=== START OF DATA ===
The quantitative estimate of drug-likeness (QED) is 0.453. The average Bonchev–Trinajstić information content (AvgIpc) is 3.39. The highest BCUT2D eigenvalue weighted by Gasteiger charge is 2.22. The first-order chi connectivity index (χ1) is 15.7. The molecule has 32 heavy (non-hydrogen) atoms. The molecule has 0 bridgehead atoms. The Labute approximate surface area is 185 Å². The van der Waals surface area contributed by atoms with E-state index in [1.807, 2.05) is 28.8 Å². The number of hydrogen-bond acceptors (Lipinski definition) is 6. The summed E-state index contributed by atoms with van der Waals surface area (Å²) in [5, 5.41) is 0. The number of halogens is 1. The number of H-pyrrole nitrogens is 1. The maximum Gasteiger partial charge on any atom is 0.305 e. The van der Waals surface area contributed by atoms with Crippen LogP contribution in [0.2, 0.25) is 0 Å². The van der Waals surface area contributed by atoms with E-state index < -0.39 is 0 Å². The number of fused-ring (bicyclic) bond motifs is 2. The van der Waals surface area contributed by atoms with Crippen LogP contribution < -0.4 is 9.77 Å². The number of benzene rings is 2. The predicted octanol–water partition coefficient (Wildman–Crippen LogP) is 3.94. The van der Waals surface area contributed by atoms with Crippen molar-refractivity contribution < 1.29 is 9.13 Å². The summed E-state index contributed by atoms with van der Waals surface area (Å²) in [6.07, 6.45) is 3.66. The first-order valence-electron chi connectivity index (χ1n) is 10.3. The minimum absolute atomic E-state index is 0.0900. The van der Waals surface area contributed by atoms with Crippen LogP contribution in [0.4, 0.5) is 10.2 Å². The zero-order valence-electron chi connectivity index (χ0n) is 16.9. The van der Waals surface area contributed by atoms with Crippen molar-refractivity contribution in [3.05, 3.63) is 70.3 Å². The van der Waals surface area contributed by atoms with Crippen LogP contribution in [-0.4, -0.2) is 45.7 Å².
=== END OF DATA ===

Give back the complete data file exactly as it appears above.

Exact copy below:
The quantitative estimate of drug-likeness (QED) is 0.453. The average Bonchev–Trinajstić information content (AvgIpc) is 3.39. The highest BCUT2D eigenvalue weighted by Gasteiger charge is 2.22. The first-order chi connectivity index (χ1) is 15.7. The molecule has 32 heavy (non-hydrogen) atoms. The molecule has 0 bridgehead atoms. The Labute approximate surface area is 185 Å². The van der Waals surface area contributed by atoms with E-state index in [1.807, 2.05) is 28.8 Å². The number of hydrogen-bond acceptors (Lipinski definition) is 6. The summed E-state index contributed by atoms with van der Waals surface area (Å²) in [5, 5.41) is 0. The number of halogens is 1. The number of H-pyrrole nitrogens is 1. The maximum Gasteiger partial charge on any atom is 0.305 e. The van der Waals surface area contributed by atoms with Crippen LogP contribution in [0.2, 0.25) is 0 Å². The van der Waals surface area contributed by atoms with E-state index < -0.39 is 0 Å². The number of fused-ring (bicyclic) bond motifs is 2. The van der Waals surface area contributed by atoms with Crippen LogP contribution < -0.4 is 9.77 Å². The number of benzene rings is 2. The predicted octanol–water partition coefficient (Wildman–Crippen LogP) is 3.94. The van der Waals surface area contributed by atoms with Crippen molar-refractivity contribution < 1.29 is 9.13 Å². The summed E-state index contributed by atoms with van der Waals surface area (Å²) in [6.07, 6.45) is 3.66. The first-order valence-electron chi connectivity index (χ1n) is 10.3. The minimum absolute atomic E-state index is 0.0900. The van der Waals surface area contributed by atoms with Crippen LogP contribution in [0.4, 0.5) is 10.2 Å². The zero-order valence-electron chi connectivity index (χ0n) is 16.9. The van der Waals surface area contributed by atoms with Crippen molar-refractivity contribution in [3.05, 3.63) is 70.3 Å². The van der Waals surface area contributed by atoms with Crippen LogP contribution in [-0.4, -0.2) is 45.7 Å².